Singer Halford is bewildered and saddened about the timing of Downing’s retirement – but insists their friendship hasn’t been hurt
Rob Halford doesn’t know why KK Downing couldn’t wait until after Judas Priest’s final world tour before quitting the band, and says the guitarist’s move has saddened him.
But he repeats that, now Downing is gone, the future may involve much more live action than they’d believed it would.
Downing surprised fans last month by announcing he’d left the metal gods ahead of their Epitaph global trek, which they’d said would be their last. He’s been replaced by Lauren Harris axeman Richie Faulkner, who’ll also appear on the band’s upcoming album.
Halford remains bewildered about the timing of Downing’s decision – but compared it to his own decision to leave Priest in 1992.
The singer, who returned in 2003, tells RafaBase.com: “Why is it happening now? It’s a great question, but you have to ask KK because I can’t answer it.
“You could have asked me the same question when I was away from the band and my good friend Ripper Owens was holding the mic for me.
“You’ve got no control over these things so you just have to accept them and see what your options are.”
Downing blamed friction with “band elements and management” for his retirement, although he later released a more reflective statement in which he said he was grateful for his 42 years in Priest and had nothing but good memories.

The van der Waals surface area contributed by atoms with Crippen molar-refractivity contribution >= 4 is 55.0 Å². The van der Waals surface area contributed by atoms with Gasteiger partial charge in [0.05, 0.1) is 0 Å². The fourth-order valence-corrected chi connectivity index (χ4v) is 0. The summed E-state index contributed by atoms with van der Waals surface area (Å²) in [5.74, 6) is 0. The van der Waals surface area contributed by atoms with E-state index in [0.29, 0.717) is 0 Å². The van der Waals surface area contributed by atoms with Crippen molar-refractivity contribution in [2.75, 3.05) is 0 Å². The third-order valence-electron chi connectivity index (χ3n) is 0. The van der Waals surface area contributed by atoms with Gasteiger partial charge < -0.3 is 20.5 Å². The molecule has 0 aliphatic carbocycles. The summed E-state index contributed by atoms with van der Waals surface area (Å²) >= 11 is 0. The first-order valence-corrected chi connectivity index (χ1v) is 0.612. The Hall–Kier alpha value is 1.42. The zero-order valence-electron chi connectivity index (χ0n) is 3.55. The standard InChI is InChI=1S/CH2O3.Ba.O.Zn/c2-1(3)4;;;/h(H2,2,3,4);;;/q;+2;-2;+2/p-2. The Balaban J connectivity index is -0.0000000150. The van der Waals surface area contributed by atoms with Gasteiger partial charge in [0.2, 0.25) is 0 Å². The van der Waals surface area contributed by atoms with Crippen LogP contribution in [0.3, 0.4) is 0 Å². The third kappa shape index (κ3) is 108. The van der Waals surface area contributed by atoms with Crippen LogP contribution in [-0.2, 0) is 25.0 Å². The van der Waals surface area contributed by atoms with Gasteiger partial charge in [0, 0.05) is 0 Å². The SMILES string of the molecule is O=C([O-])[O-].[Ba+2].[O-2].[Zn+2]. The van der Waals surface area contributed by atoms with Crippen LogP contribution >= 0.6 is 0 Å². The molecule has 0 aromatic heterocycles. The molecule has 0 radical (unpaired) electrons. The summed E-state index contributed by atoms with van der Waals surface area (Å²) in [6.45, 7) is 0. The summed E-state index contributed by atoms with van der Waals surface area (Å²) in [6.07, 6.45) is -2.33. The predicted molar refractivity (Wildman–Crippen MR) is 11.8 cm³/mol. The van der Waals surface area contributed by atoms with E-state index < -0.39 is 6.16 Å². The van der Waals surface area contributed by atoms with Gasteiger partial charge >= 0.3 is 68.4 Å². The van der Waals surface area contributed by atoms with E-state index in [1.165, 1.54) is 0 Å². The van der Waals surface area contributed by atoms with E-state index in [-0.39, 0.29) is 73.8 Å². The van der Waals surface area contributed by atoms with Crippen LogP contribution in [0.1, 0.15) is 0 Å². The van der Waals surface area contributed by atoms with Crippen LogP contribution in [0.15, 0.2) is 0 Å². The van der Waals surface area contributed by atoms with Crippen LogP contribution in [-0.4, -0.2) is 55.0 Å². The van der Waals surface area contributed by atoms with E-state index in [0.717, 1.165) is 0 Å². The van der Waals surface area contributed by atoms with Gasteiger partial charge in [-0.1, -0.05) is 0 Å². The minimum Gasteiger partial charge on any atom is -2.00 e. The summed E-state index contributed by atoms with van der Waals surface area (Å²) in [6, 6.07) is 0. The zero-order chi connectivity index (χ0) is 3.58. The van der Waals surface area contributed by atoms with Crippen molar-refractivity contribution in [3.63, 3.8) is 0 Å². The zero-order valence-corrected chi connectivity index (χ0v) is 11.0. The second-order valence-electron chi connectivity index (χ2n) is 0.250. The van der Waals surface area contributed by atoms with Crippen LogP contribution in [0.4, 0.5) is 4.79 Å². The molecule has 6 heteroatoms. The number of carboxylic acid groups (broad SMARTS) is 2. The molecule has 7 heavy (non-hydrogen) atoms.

Halford comments: “I think it it was unfair to single out those things as the reason why he left, because it was more than that. I don’t really know why he said those things.
“I think maybe he was feeling very emotional – in the light of all the excitement and confusion things got kind of distorted.”
The frontman remains disappointed over his bandmate’s departure, which leaves bassist Ian Hill as Priest’s only remaining founding member.
“I feel very sad that this whole episode has taken place at the time it has,” says Halford. “I love KK like a brother – we’ve been in each other’s lives for over 40 years.
“KK’s gone. We love him dearly and we wish things were different, but they’re not. The important thing is we’re still all good friends. It doesn’t matter about the breakdown in communication or the creative differences; that’s just part of being in a band. The friendship doesn’t go away.”
Halford doesn’t see any reason why Priest should stop making records, and also believes there could be opportunities for further touring in the future: “It’s a very open set of opportunities,” he says. “We’ll still be doing shows, getting together every now and then and doing a festival here and there. But we won’t be going out on these long massive world tours as much.”